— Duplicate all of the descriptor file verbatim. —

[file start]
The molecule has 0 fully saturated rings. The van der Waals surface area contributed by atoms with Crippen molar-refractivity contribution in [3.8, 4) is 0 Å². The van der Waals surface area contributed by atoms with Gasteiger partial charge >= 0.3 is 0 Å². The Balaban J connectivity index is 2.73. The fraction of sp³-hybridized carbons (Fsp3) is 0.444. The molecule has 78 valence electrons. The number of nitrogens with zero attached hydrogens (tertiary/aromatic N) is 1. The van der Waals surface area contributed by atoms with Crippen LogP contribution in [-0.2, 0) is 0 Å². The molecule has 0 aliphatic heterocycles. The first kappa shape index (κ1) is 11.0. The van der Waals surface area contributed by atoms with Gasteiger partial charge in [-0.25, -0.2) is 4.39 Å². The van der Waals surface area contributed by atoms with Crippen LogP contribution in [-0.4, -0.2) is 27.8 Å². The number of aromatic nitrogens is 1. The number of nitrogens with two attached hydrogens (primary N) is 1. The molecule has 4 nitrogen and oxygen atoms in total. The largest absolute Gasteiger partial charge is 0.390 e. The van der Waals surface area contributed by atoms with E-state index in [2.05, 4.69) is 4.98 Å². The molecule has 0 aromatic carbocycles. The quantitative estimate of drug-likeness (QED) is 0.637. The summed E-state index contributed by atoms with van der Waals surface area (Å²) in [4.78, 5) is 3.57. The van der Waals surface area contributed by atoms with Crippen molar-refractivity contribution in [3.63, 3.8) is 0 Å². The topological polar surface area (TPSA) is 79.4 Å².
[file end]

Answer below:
The molecule has 0 fully saturated rings. The van der Waals surface area contributed by atoms with Crippen molar-refractivity contribution in [3.8, 4) is 0 Å². The van der Waals surface area contributed by atoms with Gasteiger partial charge >= 0.3 is 0 Å². The Balaban J connectivity index is 2.73. The fraction of sp³-hybridized carbons (Fsp3) is 0.444. The molecule has 78 valence electrons. The number of nitrogens with zero attached hydrogens (tertiary/aromatic N) is 1. The van der Waals surface area contributed by atoms with Crippen LogP contribution in [-0.2, 0) is 0 Å². The molecule has 0 aliphatic heterocycles. The first kappa shape index (κ1) is 11.0. The van der Waals surface area contributed by atoms with Gasteiger partial charge in [-0.25, -0.2) is 4.39 Å². The van der Waals surface area contributed by atoms with Crippen LogP contribution in [-0.4, -0.2) is 27.8 Å². The number of aromatic nitrogens is 1. The number of nitrogens with two attached hydrogens (primary N) is 1. The molecule has 4 nitrogen and oxygen atoms in total. The largest absolute Gasteiger partial charge is 0.390 e. The van der Waals surface area contributed by atoms with E-state index in [2.05, 4.69) is 4.98 Å². The molecule has 0 aromatic carbocycles. The quantitative estimate of drug-likeness (QED) is 0.637. The summed E-state index contributed by atoms with van der Waals surface area (Å²) in [4.78, 5) is 3.57. The van der Waals surface area contributed by atoms with Crippen molar-refractivity contribution in [3.63, 3.8) is 0 Å². The topological polar surface area (TPSA) is 79.4 Å².